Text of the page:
A report released earlier this week stated that the number of new drugs approved by the FDA is down by nearly one-third for the year. Unfortunately, investors in drugmakers already know that all too well.
According to the report by Friedman, Billings, Ramsey, only 38 new drugs secured FDA approval through July of this year, down 31% from the year-ago 55 drugs. Of those, there were only seven new molecular entities -- drugs with a completely different mechanism of action than those currently on the market. New molecular entities often get additional scrutiny from the FDA, because there's less known about the new class of drugs.
Much of the increased scrutiny probably stems from the backlash over the deadly side effects seen in Merck's (NYSE: MRK ) Vioxx. The FDA would rather be cautious and get more information about potential side effects before a large number of patients start taking the drug. The agency claims that there hasn't been a systemwide tightening of requirements, but the number of approvals clearly tells another story. As a drug consumer, I can understand its caution, but as a drug investor and scientist, I'd prefer to see the science advance.
In June, Sanofi-Aventis (NYSE: SNY ) pulled the application for its obesity drug Zimulti, after a FDA advisory panel recommended that the drug not be approved because it was worried about Zimulti doubling the rate of suicidal thoughts and behavior. The drug is already approved in Europe under the name Acomplia, so the FDA is clearly being more cautious than its European counterpart.
Earlier this month, Pozen (Nasdaq: POZN ) received its second approvable letter for the company's migraine drug, Trexima. The first approvable letter was for potential cardiovascular side effects from the combination of the two drugs that make up Trexima. The second regarded an abnormality in a pre-clinical test that checks the potential of the drug to cause cancer. I'm sure Pozen and marketing partner GlaxoSmithKline (NYSE: GSK ) were more than a little miffed that the abnormality wasn't brought up in the first letter.
Just last week, the FDA rejected Wyeth (NYSE: WYE ) and Solvay Pharmaceuticals' schizophrenia drug, bifeprunox. Reasons for the drug's failure inlcuded one complex case of a patient who died while participating in one of the trials. While it could be an indication of a larger problem, it was still just one serious adverse event in a rather large clinical trial.
Not just the FDA's fault
The FDA's increased scrutiny certainly helps to explain the decreased approvals, but it's not completely the agency's fault. In quite a few instances this year, the drug companies have tried to sneak one past the FDA.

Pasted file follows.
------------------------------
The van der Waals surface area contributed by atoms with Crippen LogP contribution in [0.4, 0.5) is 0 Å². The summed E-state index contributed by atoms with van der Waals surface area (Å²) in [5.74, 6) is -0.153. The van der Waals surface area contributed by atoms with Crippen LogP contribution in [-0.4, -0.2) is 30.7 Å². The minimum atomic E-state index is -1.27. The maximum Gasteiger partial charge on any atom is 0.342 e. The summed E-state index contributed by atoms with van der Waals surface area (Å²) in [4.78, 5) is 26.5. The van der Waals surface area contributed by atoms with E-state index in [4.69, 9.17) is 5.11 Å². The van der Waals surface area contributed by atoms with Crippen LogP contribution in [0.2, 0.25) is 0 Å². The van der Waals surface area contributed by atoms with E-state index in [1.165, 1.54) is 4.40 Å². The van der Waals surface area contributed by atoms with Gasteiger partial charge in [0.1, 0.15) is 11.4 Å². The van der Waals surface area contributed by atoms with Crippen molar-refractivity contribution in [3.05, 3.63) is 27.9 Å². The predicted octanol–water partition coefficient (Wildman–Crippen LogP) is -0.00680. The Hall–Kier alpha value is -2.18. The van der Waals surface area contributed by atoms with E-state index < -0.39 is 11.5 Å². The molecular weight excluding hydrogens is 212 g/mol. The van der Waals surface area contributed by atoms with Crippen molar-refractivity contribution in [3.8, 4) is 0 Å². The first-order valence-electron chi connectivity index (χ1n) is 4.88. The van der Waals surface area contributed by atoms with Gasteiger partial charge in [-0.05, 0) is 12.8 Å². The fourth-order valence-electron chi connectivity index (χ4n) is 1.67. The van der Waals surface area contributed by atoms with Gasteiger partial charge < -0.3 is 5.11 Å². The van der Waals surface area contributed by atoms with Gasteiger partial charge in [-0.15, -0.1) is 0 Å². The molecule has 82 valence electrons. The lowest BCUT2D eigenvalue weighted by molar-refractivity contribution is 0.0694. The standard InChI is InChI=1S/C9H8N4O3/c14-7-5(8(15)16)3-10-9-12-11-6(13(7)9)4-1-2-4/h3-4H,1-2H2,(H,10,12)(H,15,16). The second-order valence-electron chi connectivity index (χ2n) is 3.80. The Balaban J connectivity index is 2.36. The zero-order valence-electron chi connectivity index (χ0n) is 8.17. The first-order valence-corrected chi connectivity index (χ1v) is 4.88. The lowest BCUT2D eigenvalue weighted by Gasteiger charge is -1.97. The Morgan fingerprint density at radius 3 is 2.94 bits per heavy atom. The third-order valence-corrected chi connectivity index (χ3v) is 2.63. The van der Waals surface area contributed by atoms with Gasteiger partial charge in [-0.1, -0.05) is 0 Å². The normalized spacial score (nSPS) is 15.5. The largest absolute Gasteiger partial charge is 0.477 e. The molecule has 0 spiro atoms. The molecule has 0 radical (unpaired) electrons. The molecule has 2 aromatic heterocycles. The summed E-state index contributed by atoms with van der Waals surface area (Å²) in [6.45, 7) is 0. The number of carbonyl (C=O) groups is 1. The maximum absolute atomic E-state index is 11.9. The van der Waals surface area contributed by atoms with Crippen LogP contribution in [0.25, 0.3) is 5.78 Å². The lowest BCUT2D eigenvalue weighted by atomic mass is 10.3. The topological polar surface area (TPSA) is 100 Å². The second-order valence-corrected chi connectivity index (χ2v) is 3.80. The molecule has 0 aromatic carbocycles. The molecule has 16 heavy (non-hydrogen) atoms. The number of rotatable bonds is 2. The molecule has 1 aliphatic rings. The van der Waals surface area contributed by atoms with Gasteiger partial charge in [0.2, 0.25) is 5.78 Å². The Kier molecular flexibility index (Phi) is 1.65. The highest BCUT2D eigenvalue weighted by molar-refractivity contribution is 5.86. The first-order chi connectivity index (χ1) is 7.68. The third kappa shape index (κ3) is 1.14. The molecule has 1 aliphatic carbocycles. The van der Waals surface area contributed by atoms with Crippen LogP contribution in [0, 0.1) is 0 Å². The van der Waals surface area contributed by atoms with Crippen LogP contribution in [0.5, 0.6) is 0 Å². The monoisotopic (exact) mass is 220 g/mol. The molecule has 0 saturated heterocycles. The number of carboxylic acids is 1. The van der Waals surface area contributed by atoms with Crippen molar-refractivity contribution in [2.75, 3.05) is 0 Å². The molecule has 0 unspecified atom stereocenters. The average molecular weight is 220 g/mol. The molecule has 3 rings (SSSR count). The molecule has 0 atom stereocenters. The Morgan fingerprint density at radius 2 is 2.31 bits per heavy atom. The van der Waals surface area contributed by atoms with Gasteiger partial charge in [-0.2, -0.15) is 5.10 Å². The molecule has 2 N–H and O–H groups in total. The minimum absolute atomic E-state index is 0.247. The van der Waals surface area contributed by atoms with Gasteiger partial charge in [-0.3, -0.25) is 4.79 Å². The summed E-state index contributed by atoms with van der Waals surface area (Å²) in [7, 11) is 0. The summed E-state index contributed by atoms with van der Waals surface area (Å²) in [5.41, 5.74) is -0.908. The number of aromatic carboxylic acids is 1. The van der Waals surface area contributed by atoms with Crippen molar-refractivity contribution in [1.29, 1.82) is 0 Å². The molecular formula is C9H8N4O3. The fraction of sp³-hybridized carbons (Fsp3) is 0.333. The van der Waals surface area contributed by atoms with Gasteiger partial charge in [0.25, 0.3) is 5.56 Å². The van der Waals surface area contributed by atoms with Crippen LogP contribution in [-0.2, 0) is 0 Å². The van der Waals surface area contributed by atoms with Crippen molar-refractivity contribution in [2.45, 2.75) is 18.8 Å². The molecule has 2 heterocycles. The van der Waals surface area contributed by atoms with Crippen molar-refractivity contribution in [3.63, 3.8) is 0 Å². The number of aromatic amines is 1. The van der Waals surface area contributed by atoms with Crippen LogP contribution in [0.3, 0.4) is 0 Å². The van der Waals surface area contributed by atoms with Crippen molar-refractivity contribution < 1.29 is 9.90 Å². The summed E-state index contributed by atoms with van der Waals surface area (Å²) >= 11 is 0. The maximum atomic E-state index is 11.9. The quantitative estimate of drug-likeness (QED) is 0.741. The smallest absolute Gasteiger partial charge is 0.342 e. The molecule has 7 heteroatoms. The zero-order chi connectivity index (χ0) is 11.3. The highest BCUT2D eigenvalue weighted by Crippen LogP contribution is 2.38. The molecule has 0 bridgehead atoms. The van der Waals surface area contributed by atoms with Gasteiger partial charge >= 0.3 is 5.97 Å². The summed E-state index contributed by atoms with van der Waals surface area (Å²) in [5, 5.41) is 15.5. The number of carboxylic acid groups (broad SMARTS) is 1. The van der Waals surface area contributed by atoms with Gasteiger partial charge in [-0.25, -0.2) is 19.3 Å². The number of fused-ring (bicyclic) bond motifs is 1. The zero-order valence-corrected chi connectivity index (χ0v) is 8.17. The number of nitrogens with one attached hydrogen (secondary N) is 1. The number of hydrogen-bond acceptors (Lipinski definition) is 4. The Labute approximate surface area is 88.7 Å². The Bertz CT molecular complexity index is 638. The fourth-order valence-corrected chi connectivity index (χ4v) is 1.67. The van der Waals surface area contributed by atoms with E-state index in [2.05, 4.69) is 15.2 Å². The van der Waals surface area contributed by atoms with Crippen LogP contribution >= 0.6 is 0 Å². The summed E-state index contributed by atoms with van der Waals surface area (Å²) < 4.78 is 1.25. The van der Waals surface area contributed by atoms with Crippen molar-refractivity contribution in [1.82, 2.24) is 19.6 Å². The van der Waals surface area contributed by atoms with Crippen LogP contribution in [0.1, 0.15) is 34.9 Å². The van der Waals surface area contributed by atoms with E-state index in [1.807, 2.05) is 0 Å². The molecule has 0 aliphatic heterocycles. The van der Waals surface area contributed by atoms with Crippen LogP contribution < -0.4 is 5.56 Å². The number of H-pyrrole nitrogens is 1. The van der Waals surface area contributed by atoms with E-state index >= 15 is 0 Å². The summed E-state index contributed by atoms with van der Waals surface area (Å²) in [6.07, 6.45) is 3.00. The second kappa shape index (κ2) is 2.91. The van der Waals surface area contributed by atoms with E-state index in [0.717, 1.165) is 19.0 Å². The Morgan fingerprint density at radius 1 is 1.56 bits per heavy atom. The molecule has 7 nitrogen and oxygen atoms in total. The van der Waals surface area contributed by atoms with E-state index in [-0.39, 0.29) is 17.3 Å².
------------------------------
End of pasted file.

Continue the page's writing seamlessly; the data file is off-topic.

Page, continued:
In June, Encysive Pharmaceuticals (Nasdaq: ENCY ) received its third approvable letter after essentially refusing to do another clinical trial recommended in the first approvable letter a year earlier. The FDA was worried about the accuracy of the data involved, and Encysive tried to convince the FDA that its existing data was OK, rather than just running another trial. It's generally unwise for a drugmaker to ignore the FDA's recommendations.
Last month, GPC Biotech (Nasdaq: GPCB ) got an unfavorable recommendation from an FDA advisory committee after it tried to accelerate the approval of its lead prostate cancer treatment, satraplatin. The company tried to gain approval before the planned completion of its phase 3 clinical trial, because it felt the data was good enough for approval. I guess the FDA disagreed.
The other problem contributing to the lack of new drug approvals is a dearth of drugs in the pipeline, especially at large pharmaceutical companies. Some companies have replenished their pipelines by purchasing marketing rights to compounds in the clinic right now, but I would guess that a lower level of New Drug Applications last year at least partly led to this year's the lack of approvals.
What goes around, comes around
Over the last few years, Congress and patient advocacy groups have been hammering the FDA to increase its scrutiny of drugs, in hopes of avoiding another Vioxx situation. But in a few years, after a dearth of approvals, those same groups will be clamoring to get the FDA to lighten up its requirements and spur innovation. In my opinion, it's a seemingly perpetual cycle.
The downturn in approvals makes this the perfect time to start investing in pharmaceutical or biotech companies. There's plenty of value out there; investors just need to find the companies with the best chances of turning approvable letters into approved, marketable drugs.
Fool contributor Brian Orelli, Ph.D., doesn't own shares of any company mentioned in this article. Glaxo was picked by the Income Investor team. The Fool's disclosure policy has no side effects, unless you count an increased sense of well-being.